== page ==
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Dare to Innovate!

  
  
  
innovation, how to innovate, expectations, consequences, team, meeting, top down, ideas, proactive

Here's How To Get Started

There you are, at the annual industry trade show. You love these shows. At the show you get to network, show new and potential customers your product line, and lets face it, have a little fun.

Damn! How do they do it?

And then it happens. You turn down an aisle and see your competitors booth. No big deal, except its packed with people, all trying to see something. As you get closer you learn that you competitor has come out with another new product. Damn! How do they do it? Every year your competitor creates some new product that forces you to play catch-up. Why can't we innovate? I better go get the team together and figure out how to react to this new competition.

Proactive vs Reactive

Now you are frustrated. Your team tends to respond to challenges well, but they are not proactive. The team does not innovate anything new. You keep telling them that the company needs new ideas, that we need to stay ahead of our competitors and improve our customer relationships. It just never happens. As their leader you even sent everyone to that weekend course on innovation. That wasn't cheap. Then you spent the big bucks and brought in a consultant to help the team improve innovation. What happened to all that great enthusiasm and talk of new products? And here you are, playing catch up and behind again.

Top Down Innovation

We often observe this as we work with companies to improve performance. Over the years we have seen a number of ways to improve innovation. One of those ways is to drive innovation from the top. Yes, senior leaders need to demand it. Here are some ways to make it happen.

  1. Establish the "creation of innovative ideas" as an expectation. You do this in a variety of ways. At an all company meeting, one on ones, and casual conversations in hallways. The important thing is to keep repeating the expectation again and again.
  2. Just setting the expectations will not get you the innovation results you desire. You need to enforce the expectation. To do this you set up short, regular innovation review meetings where you track the generation, or stagnation, of innovative ideas. In other words, at least monthly, you gather your innovators around and ask "what have you got?". Keep these innovation meetings to 30 minutes or less. Solving and developing ideas is not the purpose of these meetings. Tracking the implementation of ideas and actions is the objective.
  3. Once the new ideas start coming, record actions to implement them. Track the actions from meeting to meeting.  Tracking actions results in implementation.
  4. Have your team develop a filter to decide which innovative ideas to use. Pick the best number of ideas that you have resources to implement. This can be 1 or 100, just make sure you have the resources. Get your team together and ask them how they would decide which idea to use. Bring representatives from all your company to talk about how each idea would affect them. Put this information in a matrix allowing you to determine which ideas to implement.
  5. A situation where innovative idea generation is not happening may occur.  Solve it by creating small groups of 2 to 4 people. Depending on the culture, many people fear standing up and presenting new ideas by themselves. Why not just stick to the status quo, keep my mouth shut and remain employed. Small groups will release trapped creativity. If it doesn't, its time to demote or fire someone for not being innovative. You need to match the expectation that innovation is expected with a consequence.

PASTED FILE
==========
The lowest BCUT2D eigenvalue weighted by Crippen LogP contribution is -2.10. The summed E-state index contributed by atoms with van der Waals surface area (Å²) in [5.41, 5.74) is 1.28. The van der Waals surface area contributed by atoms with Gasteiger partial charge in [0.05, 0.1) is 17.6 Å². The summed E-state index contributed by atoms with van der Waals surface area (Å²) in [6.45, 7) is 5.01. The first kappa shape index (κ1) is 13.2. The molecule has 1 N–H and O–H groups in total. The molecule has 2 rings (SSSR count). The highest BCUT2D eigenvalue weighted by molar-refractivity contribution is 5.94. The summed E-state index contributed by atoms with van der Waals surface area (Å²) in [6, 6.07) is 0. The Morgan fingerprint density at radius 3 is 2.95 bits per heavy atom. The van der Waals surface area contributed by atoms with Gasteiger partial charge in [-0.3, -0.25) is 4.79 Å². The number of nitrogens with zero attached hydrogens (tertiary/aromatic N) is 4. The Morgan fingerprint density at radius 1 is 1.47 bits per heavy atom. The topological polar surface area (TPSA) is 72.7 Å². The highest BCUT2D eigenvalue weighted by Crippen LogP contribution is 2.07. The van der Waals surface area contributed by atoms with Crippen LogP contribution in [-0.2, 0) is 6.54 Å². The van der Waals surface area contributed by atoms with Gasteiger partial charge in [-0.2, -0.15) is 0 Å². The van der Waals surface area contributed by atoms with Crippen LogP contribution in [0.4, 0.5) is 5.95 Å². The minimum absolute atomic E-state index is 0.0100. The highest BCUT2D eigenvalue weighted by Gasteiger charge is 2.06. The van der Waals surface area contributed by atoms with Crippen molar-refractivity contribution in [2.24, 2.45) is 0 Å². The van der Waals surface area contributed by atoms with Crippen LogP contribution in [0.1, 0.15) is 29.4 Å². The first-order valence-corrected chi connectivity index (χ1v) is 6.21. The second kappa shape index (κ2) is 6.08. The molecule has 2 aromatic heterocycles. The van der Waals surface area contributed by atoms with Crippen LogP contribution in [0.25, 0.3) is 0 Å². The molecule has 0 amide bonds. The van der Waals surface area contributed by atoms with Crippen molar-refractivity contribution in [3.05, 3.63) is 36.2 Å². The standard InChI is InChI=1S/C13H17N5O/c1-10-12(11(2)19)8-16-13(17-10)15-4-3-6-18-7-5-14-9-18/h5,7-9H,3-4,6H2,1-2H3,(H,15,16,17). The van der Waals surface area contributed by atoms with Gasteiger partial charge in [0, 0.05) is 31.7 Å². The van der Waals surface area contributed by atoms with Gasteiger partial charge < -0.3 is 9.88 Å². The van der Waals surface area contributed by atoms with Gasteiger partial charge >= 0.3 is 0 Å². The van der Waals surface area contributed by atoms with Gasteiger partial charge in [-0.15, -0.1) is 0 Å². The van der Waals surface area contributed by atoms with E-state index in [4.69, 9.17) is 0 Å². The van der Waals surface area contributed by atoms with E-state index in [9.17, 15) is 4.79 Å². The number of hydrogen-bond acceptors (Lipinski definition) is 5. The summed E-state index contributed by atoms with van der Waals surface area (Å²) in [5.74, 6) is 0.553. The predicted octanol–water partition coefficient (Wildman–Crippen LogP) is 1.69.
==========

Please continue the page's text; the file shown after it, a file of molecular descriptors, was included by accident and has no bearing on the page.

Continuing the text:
6. One role of senior leaders is to research and keep abreast of new industry trends, and customer requirements. You hear these things, and one of your roles is to sponsor these initiatives in your company. It might be something like you stating "there are new advances in ferrous oxides. I want you to come back and tell me how they can help our products." Making these kinds of statements provides focus to your team. These statements also push innovation from the top down, to get things kick-started. In this case you know ferrous oxides are important and you are setting the expectation they you want your company to use them.
  7. Once you are holding regular meetings and tracking results, start recognizing and celebrating milestones. Recognition can be a thank you in the innovation team meeting, or a thank you at an all company meeting. The important thing is to let the company know people are innovating and progressing towards launching a new product. This will excite everyone.
  8. When the time comes to start producing the new product or service, you again bring the entire company together. Get the innovators to explain the new product. Don't do that yourself. Keep them involved. Your role is to set the expectation that everyone will break out into small groups and figure out the requirements needed to launch the product. Let your employees run with it.
  9. Finally, as crowds congregate around your booth at the next trade show, make sure you have brought the key innovator or innovators with you. Involve them in experiencing the success that innovation brings. When they take that back to the company it is priceless!

Takeaway

The main takeaway is that one way to drive innovation is to start it yourself, from the top. Set the expectation, track progress, celebrate milestones and act on consequences. Doing these things will get you the innovation results you desire.

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CREATING BETTER COMPANIES, EASILY AND ON YOUR TERMS
Connect with Phil Uglow and Rob Van Cott in LinkedIn today.
phil@renshicon.com     rob@renshicon.com 

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